Source: Academic Medicine Blog - September 11, 2014 Category: Universities & Medical Training Authors: David P. Sklar, M.D. Tags: Featured From the Editor medical marriage mutual support physician well-being shared values University of Michigan Medical School Source Type: blogs
The Science of Depression - moving from neurotransmitters to neurogenesis and synaptogenesis
From ASAP Science: What's going on inside the brain of a depressed person?Recent thinking suggests that rather than a shortage of serotonin, a lack of synaptogenesis (the growth of new synapses, or nerve contacts) and neurogenesis (the generation and migration of new neurons) could cause depression.The main group of medications to treat depression, SSRIs, might promote synaptogenesis and neurogenesis by turning on genes that make ITGB3 as well as other proteins that are involved in these processes. ITGB3 stands for integrin beta-3.If the neurogenesis and synaptogenesis hypothesis holds, a drug that specifically targeted mi...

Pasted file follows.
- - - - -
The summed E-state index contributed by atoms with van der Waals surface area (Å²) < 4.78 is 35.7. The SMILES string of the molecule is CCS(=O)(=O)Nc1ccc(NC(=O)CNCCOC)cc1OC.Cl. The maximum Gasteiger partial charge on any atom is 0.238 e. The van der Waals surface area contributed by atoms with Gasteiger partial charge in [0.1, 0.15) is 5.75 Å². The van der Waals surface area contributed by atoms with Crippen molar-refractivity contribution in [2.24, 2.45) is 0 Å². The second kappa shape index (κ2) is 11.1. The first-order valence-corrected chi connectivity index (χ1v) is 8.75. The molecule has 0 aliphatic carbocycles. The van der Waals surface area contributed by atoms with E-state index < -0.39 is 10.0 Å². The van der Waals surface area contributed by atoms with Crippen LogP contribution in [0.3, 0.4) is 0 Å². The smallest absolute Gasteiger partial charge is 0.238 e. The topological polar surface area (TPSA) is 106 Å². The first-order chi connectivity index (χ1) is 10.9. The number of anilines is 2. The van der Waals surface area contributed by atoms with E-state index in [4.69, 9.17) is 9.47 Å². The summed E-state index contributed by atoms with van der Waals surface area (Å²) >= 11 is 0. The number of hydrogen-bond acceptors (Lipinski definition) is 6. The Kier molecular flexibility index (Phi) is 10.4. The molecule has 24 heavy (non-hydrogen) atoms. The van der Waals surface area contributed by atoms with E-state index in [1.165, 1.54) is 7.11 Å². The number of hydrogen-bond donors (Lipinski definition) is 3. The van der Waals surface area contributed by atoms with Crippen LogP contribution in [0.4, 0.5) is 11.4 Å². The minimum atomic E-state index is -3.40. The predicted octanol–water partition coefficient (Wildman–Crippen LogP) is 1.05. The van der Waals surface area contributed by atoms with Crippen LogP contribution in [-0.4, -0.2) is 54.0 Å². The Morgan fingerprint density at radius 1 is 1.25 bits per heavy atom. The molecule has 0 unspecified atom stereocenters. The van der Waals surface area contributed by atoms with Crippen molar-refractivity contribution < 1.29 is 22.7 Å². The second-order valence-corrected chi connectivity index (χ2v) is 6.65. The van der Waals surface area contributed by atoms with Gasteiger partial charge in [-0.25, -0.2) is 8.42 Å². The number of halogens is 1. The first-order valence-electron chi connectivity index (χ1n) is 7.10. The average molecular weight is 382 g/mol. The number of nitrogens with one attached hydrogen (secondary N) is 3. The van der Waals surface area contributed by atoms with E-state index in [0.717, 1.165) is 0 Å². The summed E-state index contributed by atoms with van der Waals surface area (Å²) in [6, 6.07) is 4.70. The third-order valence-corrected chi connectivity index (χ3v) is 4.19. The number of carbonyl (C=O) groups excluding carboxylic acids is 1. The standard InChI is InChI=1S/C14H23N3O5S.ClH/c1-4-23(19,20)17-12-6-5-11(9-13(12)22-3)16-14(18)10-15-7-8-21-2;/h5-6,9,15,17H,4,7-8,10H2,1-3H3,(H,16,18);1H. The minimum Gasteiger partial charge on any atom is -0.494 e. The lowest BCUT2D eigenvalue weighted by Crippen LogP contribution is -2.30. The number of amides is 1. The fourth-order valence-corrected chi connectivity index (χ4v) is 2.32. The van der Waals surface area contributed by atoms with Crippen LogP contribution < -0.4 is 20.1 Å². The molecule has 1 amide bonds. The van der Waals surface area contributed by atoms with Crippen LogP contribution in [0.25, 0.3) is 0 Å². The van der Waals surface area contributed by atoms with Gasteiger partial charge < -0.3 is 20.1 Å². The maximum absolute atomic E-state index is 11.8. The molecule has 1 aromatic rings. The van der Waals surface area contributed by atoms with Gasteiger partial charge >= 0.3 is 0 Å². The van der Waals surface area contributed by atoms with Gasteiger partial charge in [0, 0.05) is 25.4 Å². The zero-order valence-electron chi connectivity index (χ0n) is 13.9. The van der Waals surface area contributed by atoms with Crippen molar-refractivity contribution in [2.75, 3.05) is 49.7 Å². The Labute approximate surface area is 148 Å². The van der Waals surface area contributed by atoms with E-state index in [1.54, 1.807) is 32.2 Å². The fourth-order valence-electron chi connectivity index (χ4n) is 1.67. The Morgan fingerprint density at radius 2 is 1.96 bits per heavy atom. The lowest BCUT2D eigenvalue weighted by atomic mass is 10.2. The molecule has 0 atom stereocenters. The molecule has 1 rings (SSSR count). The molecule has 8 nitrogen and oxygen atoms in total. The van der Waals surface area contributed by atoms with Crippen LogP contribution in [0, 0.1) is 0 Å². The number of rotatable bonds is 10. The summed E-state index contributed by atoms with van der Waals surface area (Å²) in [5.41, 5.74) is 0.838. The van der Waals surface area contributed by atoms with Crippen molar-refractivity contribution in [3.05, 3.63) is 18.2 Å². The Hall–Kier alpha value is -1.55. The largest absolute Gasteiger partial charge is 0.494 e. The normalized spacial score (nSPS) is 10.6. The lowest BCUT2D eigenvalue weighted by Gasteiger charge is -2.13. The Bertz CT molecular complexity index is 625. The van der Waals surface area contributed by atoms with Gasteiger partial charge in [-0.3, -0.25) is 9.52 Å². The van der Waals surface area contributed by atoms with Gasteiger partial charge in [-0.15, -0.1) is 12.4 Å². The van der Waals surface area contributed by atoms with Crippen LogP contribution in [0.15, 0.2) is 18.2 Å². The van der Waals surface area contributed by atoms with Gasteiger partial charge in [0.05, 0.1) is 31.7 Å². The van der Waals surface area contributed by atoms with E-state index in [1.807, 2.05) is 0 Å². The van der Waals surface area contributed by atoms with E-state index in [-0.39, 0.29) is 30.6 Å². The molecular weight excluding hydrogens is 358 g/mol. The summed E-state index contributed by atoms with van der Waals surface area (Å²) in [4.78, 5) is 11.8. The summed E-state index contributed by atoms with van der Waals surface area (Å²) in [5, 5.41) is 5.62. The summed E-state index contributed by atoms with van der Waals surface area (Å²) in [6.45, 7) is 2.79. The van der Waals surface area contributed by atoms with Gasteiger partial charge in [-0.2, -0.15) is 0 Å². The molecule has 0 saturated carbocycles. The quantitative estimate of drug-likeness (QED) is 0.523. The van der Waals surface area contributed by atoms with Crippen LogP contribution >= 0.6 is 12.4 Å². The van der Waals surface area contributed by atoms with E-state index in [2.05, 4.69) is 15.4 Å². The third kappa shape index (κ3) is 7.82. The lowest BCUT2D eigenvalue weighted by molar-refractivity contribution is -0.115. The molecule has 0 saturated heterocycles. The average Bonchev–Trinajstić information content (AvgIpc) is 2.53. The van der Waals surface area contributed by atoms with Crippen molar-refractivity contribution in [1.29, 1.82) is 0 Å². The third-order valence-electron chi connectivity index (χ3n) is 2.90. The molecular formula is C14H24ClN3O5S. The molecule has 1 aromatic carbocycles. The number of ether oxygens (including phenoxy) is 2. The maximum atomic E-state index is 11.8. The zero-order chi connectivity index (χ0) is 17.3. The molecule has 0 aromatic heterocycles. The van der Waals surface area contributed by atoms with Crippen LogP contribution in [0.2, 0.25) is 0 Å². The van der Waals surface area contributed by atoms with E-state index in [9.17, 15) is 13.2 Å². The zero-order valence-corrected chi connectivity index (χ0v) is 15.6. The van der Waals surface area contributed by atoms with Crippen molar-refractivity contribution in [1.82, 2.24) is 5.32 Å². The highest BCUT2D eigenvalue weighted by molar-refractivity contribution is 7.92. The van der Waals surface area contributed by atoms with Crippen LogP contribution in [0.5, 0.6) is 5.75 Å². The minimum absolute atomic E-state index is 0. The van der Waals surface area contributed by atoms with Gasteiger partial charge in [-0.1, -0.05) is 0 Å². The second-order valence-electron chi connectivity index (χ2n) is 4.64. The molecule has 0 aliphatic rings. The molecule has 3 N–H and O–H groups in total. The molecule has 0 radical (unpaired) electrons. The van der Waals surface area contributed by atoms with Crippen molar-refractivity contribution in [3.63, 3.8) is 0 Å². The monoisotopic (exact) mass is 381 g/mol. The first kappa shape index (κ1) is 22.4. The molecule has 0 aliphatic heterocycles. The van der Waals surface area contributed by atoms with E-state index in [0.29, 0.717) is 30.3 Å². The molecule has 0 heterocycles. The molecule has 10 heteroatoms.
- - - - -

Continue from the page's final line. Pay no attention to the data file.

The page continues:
Source: Clinical Cases and Images - Blog - September 10, 2014 Category: Universities & Medical Training Tags: Depression Psychiatry Source Type: blogs
Physician Payments Sunshine Act: Organizations Respond to CMS
September 2nd marked the last day for comments on CMS’ proposed rule to eliminate the accredited continuing medical education (CME) exemption from Sunshine Act reporting. In an overwhelming display of support for the exemption, over 800 comments were submitted encouraging the agency to either maintain or expand the current exclusion. -Total comments supporting maintenance or expansion of the CME exemption: 820 -Total comments supporting elimination of the CME exemption: approximately 20 -Percentage of comments supporting the CME exemption: 98% We have followed this issue closely, and recentl...